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Rainsy called back to court

Rainsy called back to court

PHNOM Penh Municipal Court has ordered opposition leader Sam Rainsy to appear in court next Tuesday in connection with a two-year-old defamation and disinformation complaint filed by Foreign Minister Hor Namhong.
The summons, issued on September 9 by investigating judge Duch Kimsorn, did not bear the name of a plaintiff, but ordered the Sam Rainsy Party president to appear for questioning in relation to comments he made about Hor Namhong in 2008.
“If he does not appear as scheduled above, we will issue a warrant for his arrest,” the summons said.
In June, a French court upheld a defamation conviction handed down against Sam Rainsy in response to a similar complaint from Hor Namhong.
The case stemmed from passages in Sam Rainsy’s autobiography, Rooted in Stone, that allegedly accuse the foreign minister of heading the notorious Khmer Rouge prison at Boeung Trabek.

Sam Rainsy has been ordered to pay a token one-euro fine for damages.

Hor Namhong filed a complaint at Phnom Penh Municipal Court after Sam Rainsy repeated the accusation during a speech at the Choeung Ek killing fields site on April 17, 2008.
Before the September 9 summons, the court had not acted on the case.

Sam Rainsy’s lawyer, Choung Choungy, declined to comment in detail on the case, but said he had not decided whether he would appear at the court next week. He said he was curious why the court had not begun processing the case until recently.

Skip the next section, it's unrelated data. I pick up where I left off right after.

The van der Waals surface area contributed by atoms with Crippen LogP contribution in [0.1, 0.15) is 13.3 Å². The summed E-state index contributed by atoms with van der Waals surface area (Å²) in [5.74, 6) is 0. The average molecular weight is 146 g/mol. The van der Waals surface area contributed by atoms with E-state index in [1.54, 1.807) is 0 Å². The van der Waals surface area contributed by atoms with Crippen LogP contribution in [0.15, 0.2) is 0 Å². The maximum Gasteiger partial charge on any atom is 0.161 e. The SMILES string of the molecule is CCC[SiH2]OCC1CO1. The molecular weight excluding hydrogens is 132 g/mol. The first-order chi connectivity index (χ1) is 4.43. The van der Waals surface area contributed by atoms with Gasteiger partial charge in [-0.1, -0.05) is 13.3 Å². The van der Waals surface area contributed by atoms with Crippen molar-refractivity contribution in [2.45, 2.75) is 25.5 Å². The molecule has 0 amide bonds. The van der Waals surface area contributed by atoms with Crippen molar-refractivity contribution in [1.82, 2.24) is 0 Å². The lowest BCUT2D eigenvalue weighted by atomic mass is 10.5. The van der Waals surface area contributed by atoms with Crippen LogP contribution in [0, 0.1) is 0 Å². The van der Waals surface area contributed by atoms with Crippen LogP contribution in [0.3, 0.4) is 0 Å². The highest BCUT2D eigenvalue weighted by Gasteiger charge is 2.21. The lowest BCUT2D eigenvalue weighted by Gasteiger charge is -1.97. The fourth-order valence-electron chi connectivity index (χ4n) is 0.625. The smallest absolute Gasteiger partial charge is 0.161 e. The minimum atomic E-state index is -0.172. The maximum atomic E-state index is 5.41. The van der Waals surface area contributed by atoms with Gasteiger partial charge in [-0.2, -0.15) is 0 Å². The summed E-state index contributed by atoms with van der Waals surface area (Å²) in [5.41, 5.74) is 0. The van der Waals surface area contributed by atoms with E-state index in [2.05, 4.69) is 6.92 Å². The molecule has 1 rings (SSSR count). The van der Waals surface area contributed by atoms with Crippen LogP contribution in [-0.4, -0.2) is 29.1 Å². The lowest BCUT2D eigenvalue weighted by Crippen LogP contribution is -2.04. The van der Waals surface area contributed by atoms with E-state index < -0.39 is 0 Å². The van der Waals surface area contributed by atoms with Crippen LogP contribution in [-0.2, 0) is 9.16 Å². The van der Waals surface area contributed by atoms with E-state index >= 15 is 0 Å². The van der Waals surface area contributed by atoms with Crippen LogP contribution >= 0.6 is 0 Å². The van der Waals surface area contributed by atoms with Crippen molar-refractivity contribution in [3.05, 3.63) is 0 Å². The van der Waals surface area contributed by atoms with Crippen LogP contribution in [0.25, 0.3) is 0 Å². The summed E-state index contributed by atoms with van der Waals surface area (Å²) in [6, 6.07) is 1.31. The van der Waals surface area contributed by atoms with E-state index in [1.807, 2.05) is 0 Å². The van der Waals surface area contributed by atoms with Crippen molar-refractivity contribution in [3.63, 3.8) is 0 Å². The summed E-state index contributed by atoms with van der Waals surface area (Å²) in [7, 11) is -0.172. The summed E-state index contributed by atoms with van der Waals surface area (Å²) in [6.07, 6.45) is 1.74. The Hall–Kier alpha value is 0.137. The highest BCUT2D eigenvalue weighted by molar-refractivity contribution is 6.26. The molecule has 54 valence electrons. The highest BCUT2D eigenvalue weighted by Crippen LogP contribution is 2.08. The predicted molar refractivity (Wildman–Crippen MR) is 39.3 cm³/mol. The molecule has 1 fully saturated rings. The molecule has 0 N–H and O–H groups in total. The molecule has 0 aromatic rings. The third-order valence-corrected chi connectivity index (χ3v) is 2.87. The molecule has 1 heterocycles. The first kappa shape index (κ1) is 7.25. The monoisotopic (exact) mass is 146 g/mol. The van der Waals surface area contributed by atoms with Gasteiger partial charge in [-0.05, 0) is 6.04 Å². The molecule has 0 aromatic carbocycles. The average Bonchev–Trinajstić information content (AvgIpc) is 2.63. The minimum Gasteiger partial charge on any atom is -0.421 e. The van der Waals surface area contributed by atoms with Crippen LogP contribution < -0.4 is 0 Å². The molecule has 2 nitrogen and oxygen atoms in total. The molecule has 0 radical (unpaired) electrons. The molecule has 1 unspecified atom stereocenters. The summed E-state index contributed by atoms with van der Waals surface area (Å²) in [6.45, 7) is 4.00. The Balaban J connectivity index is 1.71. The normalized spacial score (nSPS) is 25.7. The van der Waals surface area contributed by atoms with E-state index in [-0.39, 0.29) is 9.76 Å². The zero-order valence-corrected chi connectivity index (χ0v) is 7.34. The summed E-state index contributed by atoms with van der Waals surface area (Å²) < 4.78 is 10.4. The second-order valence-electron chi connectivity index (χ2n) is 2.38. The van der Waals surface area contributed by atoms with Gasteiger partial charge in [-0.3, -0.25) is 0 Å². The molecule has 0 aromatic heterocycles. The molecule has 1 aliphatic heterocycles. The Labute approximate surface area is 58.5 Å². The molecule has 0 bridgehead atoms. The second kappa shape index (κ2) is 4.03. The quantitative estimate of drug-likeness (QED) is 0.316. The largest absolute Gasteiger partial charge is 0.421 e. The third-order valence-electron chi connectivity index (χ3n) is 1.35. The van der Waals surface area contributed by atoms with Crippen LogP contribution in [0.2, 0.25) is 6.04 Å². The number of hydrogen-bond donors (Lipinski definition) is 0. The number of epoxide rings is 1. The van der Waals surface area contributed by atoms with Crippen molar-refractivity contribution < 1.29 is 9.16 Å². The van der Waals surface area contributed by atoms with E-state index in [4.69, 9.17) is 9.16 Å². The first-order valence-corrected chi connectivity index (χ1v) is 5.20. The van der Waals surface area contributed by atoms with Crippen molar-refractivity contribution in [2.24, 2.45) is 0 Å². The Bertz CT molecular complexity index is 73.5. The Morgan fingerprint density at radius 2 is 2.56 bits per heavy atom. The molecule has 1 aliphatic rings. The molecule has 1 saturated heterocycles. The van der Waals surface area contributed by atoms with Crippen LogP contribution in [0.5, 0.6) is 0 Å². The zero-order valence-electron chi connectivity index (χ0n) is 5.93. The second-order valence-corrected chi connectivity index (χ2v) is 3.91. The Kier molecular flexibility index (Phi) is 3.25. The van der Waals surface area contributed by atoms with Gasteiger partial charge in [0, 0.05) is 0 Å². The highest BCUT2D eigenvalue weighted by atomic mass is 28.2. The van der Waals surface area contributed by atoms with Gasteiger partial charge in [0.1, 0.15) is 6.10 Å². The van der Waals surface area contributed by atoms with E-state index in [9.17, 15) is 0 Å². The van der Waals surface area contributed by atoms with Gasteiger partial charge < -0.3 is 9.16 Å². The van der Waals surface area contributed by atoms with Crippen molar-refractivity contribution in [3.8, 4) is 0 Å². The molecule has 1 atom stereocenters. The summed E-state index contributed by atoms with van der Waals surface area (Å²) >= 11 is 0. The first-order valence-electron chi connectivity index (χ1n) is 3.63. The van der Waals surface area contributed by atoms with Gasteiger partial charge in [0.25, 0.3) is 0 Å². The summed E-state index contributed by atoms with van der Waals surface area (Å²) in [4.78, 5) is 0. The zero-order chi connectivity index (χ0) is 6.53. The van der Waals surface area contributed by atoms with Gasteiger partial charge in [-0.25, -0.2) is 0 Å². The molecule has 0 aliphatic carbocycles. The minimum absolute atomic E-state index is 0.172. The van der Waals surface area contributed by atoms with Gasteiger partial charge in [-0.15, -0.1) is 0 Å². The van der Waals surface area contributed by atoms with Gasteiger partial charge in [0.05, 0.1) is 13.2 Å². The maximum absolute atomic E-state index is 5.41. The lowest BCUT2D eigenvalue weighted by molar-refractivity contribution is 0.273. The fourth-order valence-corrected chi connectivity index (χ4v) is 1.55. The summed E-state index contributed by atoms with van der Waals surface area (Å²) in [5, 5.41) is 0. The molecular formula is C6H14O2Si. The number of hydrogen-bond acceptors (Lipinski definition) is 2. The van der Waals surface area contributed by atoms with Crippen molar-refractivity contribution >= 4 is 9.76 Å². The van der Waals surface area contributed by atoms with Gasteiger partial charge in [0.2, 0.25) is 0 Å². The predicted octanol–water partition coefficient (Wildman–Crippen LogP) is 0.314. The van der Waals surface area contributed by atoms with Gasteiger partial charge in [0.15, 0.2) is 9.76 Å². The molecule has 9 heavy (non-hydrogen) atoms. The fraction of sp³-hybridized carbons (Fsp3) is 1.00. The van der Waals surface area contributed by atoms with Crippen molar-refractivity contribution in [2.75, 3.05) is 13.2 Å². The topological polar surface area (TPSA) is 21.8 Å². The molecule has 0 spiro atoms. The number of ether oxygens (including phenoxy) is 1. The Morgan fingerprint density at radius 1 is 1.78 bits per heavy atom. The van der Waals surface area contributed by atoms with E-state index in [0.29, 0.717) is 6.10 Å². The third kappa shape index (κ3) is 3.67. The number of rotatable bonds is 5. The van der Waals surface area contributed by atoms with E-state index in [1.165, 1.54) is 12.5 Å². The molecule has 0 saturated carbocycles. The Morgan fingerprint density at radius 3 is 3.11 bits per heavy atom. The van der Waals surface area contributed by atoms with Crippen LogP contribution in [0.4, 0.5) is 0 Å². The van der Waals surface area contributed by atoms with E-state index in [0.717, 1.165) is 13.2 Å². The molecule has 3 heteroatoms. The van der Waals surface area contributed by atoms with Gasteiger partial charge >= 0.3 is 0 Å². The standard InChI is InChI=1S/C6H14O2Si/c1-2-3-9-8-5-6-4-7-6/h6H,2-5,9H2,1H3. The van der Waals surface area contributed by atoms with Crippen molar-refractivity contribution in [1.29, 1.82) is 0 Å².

SRP secretary general Ke Sovannaroth, meanwhile, said the summons was likely politically motivated.

“It is a political issue, and they will not stop – they will continue this attempt to ban nationalists from gathering to defend the nation,” she said.

Sam Rainsy, who is living in self-imposed exile in Europe, was sentenced to two years in jail in January after being convicted of uprooting demarcation posts on the Vietnamese border last year.

He also faces two other charges relating to maps he released while accusing Vietnam of territorial encroachment. The Municipal Court is expected to hand down its verdict in the latter case on Thursday.

Sok Sam Oeun, executive director of the Cambodian Defenders Project, said the two-year delay in the case presented no legal problems, but that the political nature of the charges could have influenced the timing of the summons.

Ou Virak, president of the Cambodian Centre for Human Rights, said a demand for symbolic restitution would constitute a suitable use of defamation laws.

But he expressed concern that the government was launching an all-out offensive against the SRP leader, using a barrage of state lawsuits to weaken his negotiating position in the event of a political settlement.

“I think the government is doing what it can to add on to its case against Sam Rainsy,” he said.

When contacted yesterday, Judge Duch Kimsorn declined to comment on the case. WITH ADDITIONAL REPORTING BY SEBASTIAN STRANGIO


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